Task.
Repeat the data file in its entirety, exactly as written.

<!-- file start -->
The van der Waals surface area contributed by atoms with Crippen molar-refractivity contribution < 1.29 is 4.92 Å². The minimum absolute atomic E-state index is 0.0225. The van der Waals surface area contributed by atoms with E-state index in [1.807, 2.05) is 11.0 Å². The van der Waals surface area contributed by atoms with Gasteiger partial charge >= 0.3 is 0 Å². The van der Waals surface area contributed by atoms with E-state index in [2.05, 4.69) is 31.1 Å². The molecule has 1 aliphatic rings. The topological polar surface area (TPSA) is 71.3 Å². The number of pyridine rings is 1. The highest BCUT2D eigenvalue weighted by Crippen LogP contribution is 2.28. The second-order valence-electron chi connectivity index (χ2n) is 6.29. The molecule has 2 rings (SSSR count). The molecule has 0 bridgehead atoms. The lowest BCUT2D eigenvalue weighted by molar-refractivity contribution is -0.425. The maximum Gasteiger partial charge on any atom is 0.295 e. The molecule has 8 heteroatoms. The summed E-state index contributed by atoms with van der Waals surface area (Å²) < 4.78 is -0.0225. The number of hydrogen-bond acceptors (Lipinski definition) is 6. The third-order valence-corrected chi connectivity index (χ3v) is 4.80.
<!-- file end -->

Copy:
The van der Waals surface area contributed by atoms with Crippen molar-refractivity contribution < 1.29 is 4.92 Å². The minimum absolute atomic E-state index is 0.0225. The van der Waals surface area contributed by atoms with E-state index in [1.807, 2.05) is 11.0 Å². The van der Waals surface area contributed by atoms with Gasteiger partial charge >= 0.3 is 0 Å². The van der Waals surface area contributed by atoms with E-state index in [2.05, 4.69) is 31.1 Å². The molecule has 1 aliphatic rings. The topological polar surface area (TPSA) is 71.3 Å². The number of pyridine rings is 1. The highest BCUT2D eigenvalue weighted by Crippen LogP contribution is 2.28. The second-order valence-electron chi connectivity index (χ2n) is 6.29. The molecule has 2 rings (SSSR count). The molecule has 0 bridgehead atoms. The lowest BCUT2D eigenvalue weighted by molar-refractivity contribution is -0.425. The maximum Gasteiger partial charge on any atom is 0.295 e. The molecule has 8 heteroatoms. The summed E-state index contributed by atoms with van der Waals surface area (Å²) < 4.78 is -0.0225. The number of hydrogen-bond acceptors (Lipinski definition) is 6. The third-order valence-corrected chi connectivity index (χ3v) is 4.80.